Single Actuation Trigger
Like contact triggers, single actuation triggers can be activated in any order, by pressing the trigger then the safety tip or vice versa. These are sometimes confused with single-sequential triggers, but there is one major difference between the two. A single actuation trigger allows for bump firing, while a true single-sequential trigger will not bump fire nails.
Selective Actuation Trigger
A selective actuation trigger is a system that allows discrete selection of two or more of the following actuation systems:
One or more shall be:
Automatic Reversion Actuation
An automatic reversion actuation system is one with more than one operating control that can be activated in any sequence to actuate the tool. Regardless of the initial sequence, the actuation system is designed to automatically revert to single-sequential actuation, full-sequential actuation as well as neutral or off.
Remote Fire Valves
Remote fire valves are ideal for use in high-speed automated systems. Remote valves can replace the pneumatic tool's original valve system and nailers and staplers or other pneumatic tools can be activated from another device in another location, increasing operator safety.
Bump fire: Occurs when a tool can fire multiple nails simply by releasing and re-activating the trigger repeatedly while bouncing the tool along the workpiece. Also known as multi-shot trigger, successive trigger, dual-action trigger or bottom fire trigger.
For more information on why a full-sequential trigger can improve safety on your site, watch this video from our friends over at NIOSH, "Know Your Nailer: Nail Gun Safety."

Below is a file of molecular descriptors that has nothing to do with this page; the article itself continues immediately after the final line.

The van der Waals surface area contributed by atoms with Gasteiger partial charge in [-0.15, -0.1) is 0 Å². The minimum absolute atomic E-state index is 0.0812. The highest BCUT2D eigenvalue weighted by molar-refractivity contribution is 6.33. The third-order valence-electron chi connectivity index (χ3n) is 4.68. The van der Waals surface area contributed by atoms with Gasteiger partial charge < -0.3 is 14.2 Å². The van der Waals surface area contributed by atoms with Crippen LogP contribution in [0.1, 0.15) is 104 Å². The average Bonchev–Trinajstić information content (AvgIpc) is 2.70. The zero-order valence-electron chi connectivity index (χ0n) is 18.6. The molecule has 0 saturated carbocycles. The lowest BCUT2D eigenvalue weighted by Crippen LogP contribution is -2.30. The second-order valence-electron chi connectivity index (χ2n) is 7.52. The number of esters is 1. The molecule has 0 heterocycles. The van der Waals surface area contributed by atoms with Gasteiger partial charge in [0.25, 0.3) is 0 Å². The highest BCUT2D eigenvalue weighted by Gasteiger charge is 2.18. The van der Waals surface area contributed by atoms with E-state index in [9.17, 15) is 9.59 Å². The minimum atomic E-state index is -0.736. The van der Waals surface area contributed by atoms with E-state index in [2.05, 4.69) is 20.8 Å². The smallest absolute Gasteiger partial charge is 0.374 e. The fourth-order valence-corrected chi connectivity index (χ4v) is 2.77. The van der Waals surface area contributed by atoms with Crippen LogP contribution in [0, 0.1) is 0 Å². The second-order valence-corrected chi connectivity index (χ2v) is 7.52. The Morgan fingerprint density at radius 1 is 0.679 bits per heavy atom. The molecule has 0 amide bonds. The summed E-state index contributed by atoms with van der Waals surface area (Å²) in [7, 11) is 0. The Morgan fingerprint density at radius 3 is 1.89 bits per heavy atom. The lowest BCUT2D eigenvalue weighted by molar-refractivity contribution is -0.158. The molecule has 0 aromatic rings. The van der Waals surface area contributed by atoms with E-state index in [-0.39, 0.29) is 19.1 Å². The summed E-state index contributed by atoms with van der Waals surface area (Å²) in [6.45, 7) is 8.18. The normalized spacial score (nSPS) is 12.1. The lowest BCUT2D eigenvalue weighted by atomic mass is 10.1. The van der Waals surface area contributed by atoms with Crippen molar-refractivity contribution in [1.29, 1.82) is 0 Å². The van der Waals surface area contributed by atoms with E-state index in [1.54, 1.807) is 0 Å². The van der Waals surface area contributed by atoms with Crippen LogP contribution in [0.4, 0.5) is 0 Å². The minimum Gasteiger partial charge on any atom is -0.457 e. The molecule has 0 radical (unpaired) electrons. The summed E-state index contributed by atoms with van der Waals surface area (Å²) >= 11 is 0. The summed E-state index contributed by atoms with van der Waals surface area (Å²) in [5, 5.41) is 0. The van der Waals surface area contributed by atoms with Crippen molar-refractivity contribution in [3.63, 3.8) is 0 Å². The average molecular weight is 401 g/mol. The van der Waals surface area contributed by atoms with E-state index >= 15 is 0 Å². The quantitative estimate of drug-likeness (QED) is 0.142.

When It Comes to Pneumatic Tool Safety, It's Not Always Cut And Dry!
There's another important thing to remember when selecting the right trigger for your pneumatic tools: There is no universal language pertaining to trigger terms. Different manufacturers, tool associations and contractors on the job have their own way to explain trigger mechanisms. Be sure to check the manufacturer labels and operating instructions for rules and limitations on any new tools.
OSHA requires that employers pay special attention to risk factors for injury that include damaged or defective tools, choosing the wrong trigger, horseplay or improper use. For this reason, regular training on proper pneumatic tool usage and personal protective equipment like hearing protection and safety glasses are recommended. Additionally, standard pneumatic tool operating procedures should be clearly established and enforced regularly.
Pneumatic tool safety is not only a safety concern, contractors and organizations must account for the costs associated with injury, downtime, medical expenses and potential legal fees. LINC Systems is here to help you work safely and productively. If you have any questions on the pneumatic tools, compressors or fasteners you need to operate your business, please click here to contact us. Or, give us a call at 800-513-9918.